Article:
Since the inception of the State, there has not been a Sh'mitah when the farmers of Eretz Yisrael did not experience widespread miracles. This only goes to prove that, the Sh'mitah year, like the Shabbos, far from being a liability, is really a source of blessing.


Parshah Pearls

(adapted from the Ba'al ha'Turim)
The Whole World Trembled - Except for Him!

"And G-d spoke to Moshe on Har Sinai saying" (25:1).

The Torah juxtaposes Har Sinai to the Mekalel (the son of the Egyptian man) who uttered the Holy Name of Hashem and cursed it. When Yisroel stood at Har Sinai, explains the Ba'al ha'Turim, and heard the third Commandment "Do not swear by the Name of Hashem in vain", the entire world heard and trembled (in awe of Hashem's Glory). The entire world that is, except for the son of the Egyptian. He, it seems, remained unaffected by the Majesty of Hashem.


He Will not Live

" ... he will live with you. Do not take interest" (25:35/36).

Someone who does not take interest will live. The inference is clear. Anyone who lends on interest, the Torah is teaching, will not live. And so the Novi Yechezkel writes (18:13) "He gave on interest ... he will not live!"


Before and After

"My Shabbosos you shall guard" (26:2).

The Torah here places "you shall guard" after Shabbos, observes the Ba'al ha'Turim. Elsewhere (in Va'eschanan) he points out, the Torah writes "Guard the Shabbos day to sanctify it", reversing the order, placing the command to guard before Shabbos.

This teaches us, the Ba'al ha'Turim concludes, that Shabbos needs to be guarded (to add a few minutes to it [Tosfos Shabbos]) before it comes in, and then again after it goes out.


Parshah Pearls

The Wild Beasts

"ve'hishbati chayoh ro'oh min ho'oretz" ('and I will destroy wild beasts from the land") 26:6. The numerical value of these words is equivalent to that of 'Eilu arba Malchuyos, Bavel, Madai, Yavan, Edom'.

The moment we observe Torah and mitzvos, G-d in His turn will quickly respond and bring the long and bitter golus to an end (Ba'al ha'Turim).


That's How Long it Lasted

"u'Fonisi aleichem" ('And I will turn to you") 26:9.

'I will ignore all My other occupations to reward you for your good deeds', explains Rashi. And when did this take place?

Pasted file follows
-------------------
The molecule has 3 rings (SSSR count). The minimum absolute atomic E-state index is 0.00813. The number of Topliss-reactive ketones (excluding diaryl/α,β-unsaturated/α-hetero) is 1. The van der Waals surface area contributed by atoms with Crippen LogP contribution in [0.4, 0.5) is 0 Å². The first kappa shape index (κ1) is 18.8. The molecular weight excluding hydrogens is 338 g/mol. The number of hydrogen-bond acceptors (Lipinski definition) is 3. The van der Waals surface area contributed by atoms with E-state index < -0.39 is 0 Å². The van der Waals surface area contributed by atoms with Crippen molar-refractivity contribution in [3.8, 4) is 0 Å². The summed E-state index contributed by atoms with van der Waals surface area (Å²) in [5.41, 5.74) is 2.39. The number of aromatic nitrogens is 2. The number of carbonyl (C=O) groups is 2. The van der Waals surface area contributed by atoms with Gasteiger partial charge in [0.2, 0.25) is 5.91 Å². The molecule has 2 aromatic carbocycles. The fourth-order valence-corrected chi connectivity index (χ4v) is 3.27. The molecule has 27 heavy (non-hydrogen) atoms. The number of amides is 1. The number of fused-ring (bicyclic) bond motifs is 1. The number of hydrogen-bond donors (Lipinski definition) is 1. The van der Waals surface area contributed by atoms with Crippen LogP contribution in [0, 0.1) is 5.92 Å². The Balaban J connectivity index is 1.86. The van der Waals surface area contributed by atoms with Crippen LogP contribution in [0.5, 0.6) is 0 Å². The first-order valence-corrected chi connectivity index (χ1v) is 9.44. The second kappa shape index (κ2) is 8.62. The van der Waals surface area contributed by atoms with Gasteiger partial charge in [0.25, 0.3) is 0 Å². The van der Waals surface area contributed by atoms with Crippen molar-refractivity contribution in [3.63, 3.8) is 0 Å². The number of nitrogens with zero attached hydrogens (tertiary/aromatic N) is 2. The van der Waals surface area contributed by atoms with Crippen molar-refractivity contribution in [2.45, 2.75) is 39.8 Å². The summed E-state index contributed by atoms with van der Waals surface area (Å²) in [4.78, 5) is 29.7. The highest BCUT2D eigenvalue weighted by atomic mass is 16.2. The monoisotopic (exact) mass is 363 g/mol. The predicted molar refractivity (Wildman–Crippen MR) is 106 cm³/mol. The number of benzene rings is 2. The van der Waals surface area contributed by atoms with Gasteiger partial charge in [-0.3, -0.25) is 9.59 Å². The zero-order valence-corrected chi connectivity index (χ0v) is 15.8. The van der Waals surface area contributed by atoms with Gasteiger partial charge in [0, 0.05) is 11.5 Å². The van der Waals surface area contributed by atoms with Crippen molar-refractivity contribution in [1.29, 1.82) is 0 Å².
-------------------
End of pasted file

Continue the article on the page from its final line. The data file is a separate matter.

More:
It is contained in the words, the Ba'al ha'Turim points out, because "u'Fonisi aleichem" can also be read "u'Fonai tov yud aleichem" meaning 'And My face will turn to you for four hundred and ten years, which is the number of years that the first Beis Hamikdosh stood. This is in keeping with the posuk "And My eyes and heart will be there all the days" (Divrei Hayamim 2 7:16).


"ve'Nosati Mishkoni be'sochechem, ve'Lo sig'al Nafshi eschem" ('And I will place My dwelling among you, and My Soul will not abhor you' (26:11). The numerical value of "Mishkoni" is four hundred and twenty, hinting at the number of years the second Beis Hamikdosh stood, but where the Divine presence was felt with less intensity.


The Six Exiles

The word "ovon" or "avonom" appears six times in the parshah of the Tochochoh. The Ba'al ha'Turim explains that this hints at the six exiles that took place in the time of the first Beis Hamikdosh, three at the hands of Sancheiriv, and three at the hand of Nevuchadnetzar, culminating with the destruction of the Beis Hamikdash and the final exile to Bavel.


Ya'akov, Yitzchak and Avraham

"And I will remember My covenant with Ya'akov, and also My covenant with Yitzchak, and also My covenant with Avraham I will remember, and the land I will remember (too)" (26:42). The Torah lists the Ovos backwards, explains the Ba'al ha'Turim, because it is going back in time to recall our Yichus, which goes back to Ya'akov, then to Yitzchok and finally to Avraham, the founder of our people (See also Rashi and K'li Yokor).


One up for Ya'akov

The word "af" ('also', but with connotations of 'anger') appears with Yitzchak and with Avraham, the Ba'al ha'Turim continues, because all of Ya'akov's children were tzadikim (a tremendous merit, which deflates G-d's) anger. Avraham and Yitzchak on the other hand, each had a child who became a rosho. Granted, Yishmael did teshuvah, but look at the children that he left behind! (the misery and troubles that his descendents, no less than Eisav's, have caused and are still causing K'lal Yisrael).

It seems to me that this is another good reason to reverse the order of the Ovos. Had the Torah listed them in the correct order, then it would have had to write "af" with Yitzchak and Ya'akov, and not with Avrohom, and this would not have been justifiable, as we just explained.


The Avos Forever

The Pasuk begins with 'zechirah' and ends with 'zechirah', comments the Ba'al ha'Turim, to indicate that Hashem in His mercy, will never abandon the merits of the Avos. (See Rashi as to why 'zechirah' does not appear in connection with Yitzchak).


All Those Years